Ignoring the Emotion:

One strategy for managing our anger emotions is to ignore them, keep them bottled-up inside, hoping they will eventually go away. 

If you’ve ever tried this strategy you know that it may keep you out of trouble for today, but tomorrow is going to be an even BIGGER meltdown, and your fuse is going to be even shorter than it was before.

I certainly don’t recommend ignoring these emotions, they aren’t going away, and it makes the situation worse the next time it happens again…. And it will happen again.

Talk Yourself Through It:

I used this strategy when I was a younger trader.  I would get angry about a loss, angry about a trade that didn’t go my way (I know…clear sign of my ignorance towards the markets, but nonetheless), and I would start to talk to myself.

“You’re ok, it’s only a loss, you’ll get the next one, chill out.”

But what ends up happening is that your mind comes back and says… “No it’s not!  You always do this you moron!”

It’s like the old cartoon of the devil on one side and the angel on the other.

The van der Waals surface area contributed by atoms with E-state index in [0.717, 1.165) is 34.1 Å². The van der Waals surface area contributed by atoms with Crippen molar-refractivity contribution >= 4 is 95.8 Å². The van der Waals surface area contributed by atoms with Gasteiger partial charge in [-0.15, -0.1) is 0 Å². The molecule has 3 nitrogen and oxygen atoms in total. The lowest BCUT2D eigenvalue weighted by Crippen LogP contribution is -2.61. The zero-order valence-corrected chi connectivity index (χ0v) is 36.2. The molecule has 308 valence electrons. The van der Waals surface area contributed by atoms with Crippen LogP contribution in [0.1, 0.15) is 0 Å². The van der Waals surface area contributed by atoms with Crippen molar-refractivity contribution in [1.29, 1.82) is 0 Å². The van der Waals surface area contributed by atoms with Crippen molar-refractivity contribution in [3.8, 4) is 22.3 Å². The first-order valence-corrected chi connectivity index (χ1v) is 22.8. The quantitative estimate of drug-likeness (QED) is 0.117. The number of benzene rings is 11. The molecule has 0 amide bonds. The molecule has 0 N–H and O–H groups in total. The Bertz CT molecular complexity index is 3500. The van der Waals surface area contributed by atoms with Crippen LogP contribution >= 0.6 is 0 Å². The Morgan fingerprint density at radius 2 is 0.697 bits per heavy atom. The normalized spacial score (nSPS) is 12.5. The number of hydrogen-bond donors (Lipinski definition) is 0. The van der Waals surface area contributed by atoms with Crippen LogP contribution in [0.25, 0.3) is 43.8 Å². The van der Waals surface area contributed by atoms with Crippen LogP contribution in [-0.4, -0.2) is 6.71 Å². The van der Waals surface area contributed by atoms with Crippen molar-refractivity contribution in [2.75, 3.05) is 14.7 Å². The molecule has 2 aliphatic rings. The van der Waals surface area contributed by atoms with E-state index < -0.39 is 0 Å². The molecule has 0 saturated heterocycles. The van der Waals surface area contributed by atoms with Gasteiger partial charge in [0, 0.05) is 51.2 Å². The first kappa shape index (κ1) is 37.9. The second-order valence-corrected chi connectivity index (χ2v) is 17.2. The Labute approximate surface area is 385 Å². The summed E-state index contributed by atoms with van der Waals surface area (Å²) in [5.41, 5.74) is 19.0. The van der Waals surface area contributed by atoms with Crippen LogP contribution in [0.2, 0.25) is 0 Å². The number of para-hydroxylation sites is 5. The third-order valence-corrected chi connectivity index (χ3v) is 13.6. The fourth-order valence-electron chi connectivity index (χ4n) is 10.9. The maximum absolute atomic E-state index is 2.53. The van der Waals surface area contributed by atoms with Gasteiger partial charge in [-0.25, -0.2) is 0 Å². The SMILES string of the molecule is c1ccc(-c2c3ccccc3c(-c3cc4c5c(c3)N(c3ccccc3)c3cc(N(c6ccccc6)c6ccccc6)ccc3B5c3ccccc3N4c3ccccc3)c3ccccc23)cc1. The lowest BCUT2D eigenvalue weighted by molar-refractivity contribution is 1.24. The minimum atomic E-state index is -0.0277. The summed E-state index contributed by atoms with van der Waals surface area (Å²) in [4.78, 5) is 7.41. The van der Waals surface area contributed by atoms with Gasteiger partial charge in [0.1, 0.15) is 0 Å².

The angel says, “everything will be fine Joe, just get back to following your rules again.”

Then the devil says… “Why are you even trying?  You know you can’t trade!  You better update your resume because your trading career is in the toilet!... you should have listened to your brother, you can’t be a trader, who are you kidding?”

The devil and the angel play this game back and forth in your mind… and it usually results in the devil winning the argument, and the emotional meltdown begins.

Trust me, if talking to ourselves worked, there wouldn’t be the need for psychologists in our world.

So… when it comes to anger about trading, we can’t ignore the emotion, and we can’t just talk it through in our minds…

The three most effective ways to manage your anger when you’re trading are to…
1.      Track Your Emotions
2.      Acknowledge and Accept
3.      Use a Pattern Interrupt

Track Your Emotions:

If you’re someone who struggles with letting anger/fear/greed any emotion get the best of you, the first step is to keep track of how you’re feeling throughout the trading session.

This is going to be the hardest part of the strategy, but it’s the most important.

The reason why keeping track of your emotions is so hard is because we often don’t realize how bad things are getting until they are too much to handle.